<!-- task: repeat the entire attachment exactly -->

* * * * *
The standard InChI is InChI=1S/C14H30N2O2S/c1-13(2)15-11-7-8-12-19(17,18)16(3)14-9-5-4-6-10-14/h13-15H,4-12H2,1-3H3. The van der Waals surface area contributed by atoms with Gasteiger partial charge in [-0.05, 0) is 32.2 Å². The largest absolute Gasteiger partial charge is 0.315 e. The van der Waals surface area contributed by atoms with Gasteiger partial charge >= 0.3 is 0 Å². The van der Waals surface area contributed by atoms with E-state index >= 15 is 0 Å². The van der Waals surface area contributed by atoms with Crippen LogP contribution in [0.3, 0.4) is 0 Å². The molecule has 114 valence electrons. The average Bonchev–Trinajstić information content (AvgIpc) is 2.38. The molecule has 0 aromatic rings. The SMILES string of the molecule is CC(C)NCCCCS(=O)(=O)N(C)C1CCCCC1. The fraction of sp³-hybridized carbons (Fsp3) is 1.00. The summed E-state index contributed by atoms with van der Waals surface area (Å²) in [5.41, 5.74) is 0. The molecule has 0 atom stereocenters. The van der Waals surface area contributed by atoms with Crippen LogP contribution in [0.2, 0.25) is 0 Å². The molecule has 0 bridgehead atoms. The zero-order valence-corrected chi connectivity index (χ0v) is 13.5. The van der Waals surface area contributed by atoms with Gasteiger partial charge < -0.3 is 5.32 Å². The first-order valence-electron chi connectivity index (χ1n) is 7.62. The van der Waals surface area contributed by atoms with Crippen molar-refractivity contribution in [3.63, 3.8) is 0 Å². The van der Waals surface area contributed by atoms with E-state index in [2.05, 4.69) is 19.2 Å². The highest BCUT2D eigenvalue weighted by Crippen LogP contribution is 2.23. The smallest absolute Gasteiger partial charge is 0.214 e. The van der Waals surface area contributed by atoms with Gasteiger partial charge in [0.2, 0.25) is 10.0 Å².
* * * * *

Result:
The standard InChI is InChI=1S/C14H30N2O2S/c1-13(2)15-11-7-8-12-19(17,18)16(3)14-9-5-4-6-10-14/h13-15H,4-12H2,1-3H3. The van der Waals surface area contributed by atoms with Gasteiger partial charge in [-0.05, 0) is 32.2 Å². The largest absolute Gasteiger partial charge is 0.315 e. The van der Waals surface area contributed by atoms with Gasteiger partial charge >= 0.3 is 0 Å². The van der Waals surface area contributed by atoms with E-state index >= 15 is 0 Å². The van der Waals surface area contributed by atoms with Crippen LogP contribution in [0.3, 0.4) is 0 Å². The molecule has 114 valence electrons. The average Bonchev–Trinajstić information content (AvgIpc) is 2.38. The molecule has 0 aromatic rings. The SMILES string of the molecule is CC(C)NCCCCS(=O)(=O)N(C)C1CCCCC1. The fraction of sp³-hybridized carbons (Fsp3) is 1.00. The summed E-state index contributed by atoms with van der Waals surface area (Å²) in [5.41, 5.74) is 0. The molecule has 0 atom stereocenters. The van der Waals surface area contributed by atoms with Crippen LogP contribution in [0.2, 0.25) is 0 Å². The molecule has 0 bridgehead atoms. The zero-order valence-corrected chi connectivity index (χ0v) is 13.5. The van der Waals surface area contributed by atoms with Gasteiger partial charge < -0.3 is 5.32 Å². The first-order valence-electron chi connectivity index (χ1n) is 7.62. The van der Waals surface area contributed by atoms with Crippen molar-refractivity contribution in [3.63, 3.8) is 0 Å². The van der Waals surface area contributed by atoms with E-state index in [2.05, 4.69) is 19.2 Å². The highest BCUT2D eigenvalue weighted by Crippen LogP contribution is 2.23. The smallest absolute Gasteiger partial charge is 0.214 e. The van der Waals surface area contributed by atoms with Gasteiger partial charge in [0.2, 0.25) is 10.0 Å².